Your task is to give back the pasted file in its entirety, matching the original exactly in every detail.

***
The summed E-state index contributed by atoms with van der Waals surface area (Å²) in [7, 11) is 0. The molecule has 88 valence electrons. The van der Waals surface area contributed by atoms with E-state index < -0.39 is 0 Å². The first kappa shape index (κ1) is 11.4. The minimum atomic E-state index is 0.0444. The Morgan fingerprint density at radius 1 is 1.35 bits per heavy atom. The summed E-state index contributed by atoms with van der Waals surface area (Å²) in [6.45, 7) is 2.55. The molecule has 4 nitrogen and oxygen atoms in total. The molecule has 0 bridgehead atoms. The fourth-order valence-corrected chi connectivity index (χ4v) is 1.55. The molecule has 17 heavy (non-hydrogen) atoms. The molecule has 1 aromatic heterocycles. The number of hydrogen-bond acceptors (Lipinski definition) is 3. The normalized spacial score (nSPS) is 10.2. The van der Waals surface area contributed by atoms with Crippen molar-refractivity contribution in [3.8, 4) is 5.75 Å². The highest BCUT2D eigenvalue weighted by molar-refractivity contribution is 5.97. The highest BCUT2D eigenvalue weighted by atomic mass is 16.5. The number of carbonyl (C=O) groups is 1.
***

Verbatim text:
The summed E-state index contributed by atoms with van der Waals surface area (Å²) in [7, 11) is 0. The molecule has 88 valence electrons. The van der Waals surface area contributed by atoms with E-state index < -0.39 is 0 Å². The first kappa shape index (κ1) is 11.4. The minimum atomic E-state index is 0.0444. The Morgan fingerprint density at radius 1 is 1.35 bits per heavy atom. The summed E-state index contributed by atoms with van der Waals surface area (Å²) in [6.45, 7) is 2.55. The molecule has 4 nitrogen and oxygen atoms in total. The molecule has 0 bridgehead atoms. The fourth-order valence-corrected chi connectivity index (χ4v) is 1.55. The molecule has 17 heavy (non-hydrogen) atoms. The molecule has 1 aromatic heterocycles. The number of hydrogen-bond acceptors (Lipinski definition) is 3. The normalized spacial score (nSPS) is 10.2. The van der Waals surface area contributed by atoms with Crippen molar-refractivity contribution in [3.8, 4) is 5.75 Å². The highest BCUT2D eigenvalue weighted by molar-refractivity contribution is 5.97. The highest BCUT2D eigenvalue weighted by atomic mass is 16.5. The number of carbonyl (C=O) groups is 1.